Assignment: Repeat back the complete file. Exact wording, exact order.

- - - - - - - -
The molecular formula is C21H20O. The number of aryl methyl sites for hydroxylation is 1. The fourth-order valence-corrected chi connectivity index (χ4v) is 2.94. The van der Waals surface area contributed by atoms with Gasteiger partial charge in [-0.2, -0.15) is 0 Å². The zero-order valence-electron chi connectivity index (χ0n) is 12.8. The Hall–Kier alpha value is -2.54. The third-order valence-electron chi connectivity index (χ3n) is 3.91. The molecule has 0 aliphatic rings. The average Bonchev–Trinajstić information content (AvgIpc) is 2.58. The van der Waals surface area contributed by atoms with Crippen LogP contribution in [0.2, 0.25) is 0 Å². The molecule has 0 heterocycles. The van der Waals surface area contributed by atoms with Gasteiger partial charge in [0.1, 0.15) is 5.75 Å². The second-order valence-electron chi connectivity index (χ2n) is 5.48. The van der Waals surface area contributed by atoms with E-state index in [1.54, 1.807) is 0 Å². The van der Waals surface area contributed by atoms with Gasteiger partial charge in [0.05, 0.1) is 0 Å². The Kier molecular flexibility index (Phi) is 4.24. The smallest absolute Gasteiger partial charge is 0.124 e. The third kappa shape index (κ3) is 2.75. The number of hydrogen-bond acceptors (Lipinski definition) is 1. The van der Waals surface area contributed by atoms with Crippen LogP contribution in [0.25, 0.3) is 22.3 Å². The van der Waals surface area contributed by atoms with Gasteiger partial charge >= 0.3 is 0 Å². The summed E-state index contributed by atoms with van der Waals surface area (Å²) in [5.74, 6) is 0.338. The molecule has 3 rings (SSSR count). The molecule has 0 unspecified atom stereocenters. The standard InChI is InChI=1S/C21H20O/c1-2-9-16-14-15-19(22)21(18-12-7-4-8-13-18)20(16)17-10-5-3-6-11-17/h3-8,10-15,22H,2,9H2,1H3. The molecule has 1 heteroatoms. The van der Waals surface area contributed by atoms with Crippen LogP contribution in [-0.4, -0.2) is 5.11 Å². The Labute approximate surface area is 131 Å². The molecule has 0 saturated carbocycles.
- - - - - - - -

The molecular formula is C21H20O. The number of aryl methyl sites for hydroxylation is 1. The fourth-order valence-corrected chi connectivity index (χ4v) is 2.94. The van der Waals surface area contributed by atoms with Gasteiger partial charge in [-0.2, -0.15) is 0 Å². The zero-order valence-electron chi connectivity index (χ0n) is 12.8. The Hall–Kier alpha value is -2.54. The third-order valence-electron chi connectivity index (χ3n) is 3.91. The molecule has 0 aliphatic rings. The average Bonchev–Trinajstić information content (AvgIpc) is 2.58. The van der Waals surface area contributed by atoms with Crippen LogP contribution in [0.2, 0.25) is 0 Å². The molecule has 0 heterocycles. The van der Waals surface area contributed by atoms with Gasteiger partial charge in [0.1, 0.15) is 5.75 Å². The second-order valence-electron chi connectivity index (χ2n) is 5.48. The van der Waals surface area contributed by atoms with E-state index in [1.54, 1.807) is 0 Å². The van der Waals surface area contributed by atoms with Gasteiger partial charge in [0.05, 0.1) is 0 Å². The Kier molecular flexibility index (Phi) is 4.24. The smallest absolute Gasteiger partial charge is 0.124 e. The third kappa shape index (κ3) is 2.75. The number of hydrogen-bond acceptors (Lipinski definition) is 1. The van der Waals surface area contributed by atoms with Crippen LogP contribution in [0.25, 0.3) is 22.3 Å². The van der Waals surface area contributed by atoms with Gasteiger partial charge >= 0.3 is 0 Å². The summed E-state index contributed by atoms with van der Waals surface area (Å²) in [5.74, 6) is 0.338. The molecule has 3 rings (SSSR count). The molecule has 0 unspecified atom stereocenters. The standard InChI is InChI=1S/C21H20O/c1-2-9-16-14-15-19(22)21(18-12-7-4-8-13-18)20(16)17-10-5-3-6-11-17/h3-8,10-15,22H,2,9H2,1H3. The molecule has 1 heteroatoms. The van der Waals surface area contributed by atoms with Crippen LogP contribution in [-0.4, -0.2) is 5.11 Å². The Labute approximate surface area is 131 Å². The molecule has 0 saturated carbocycles.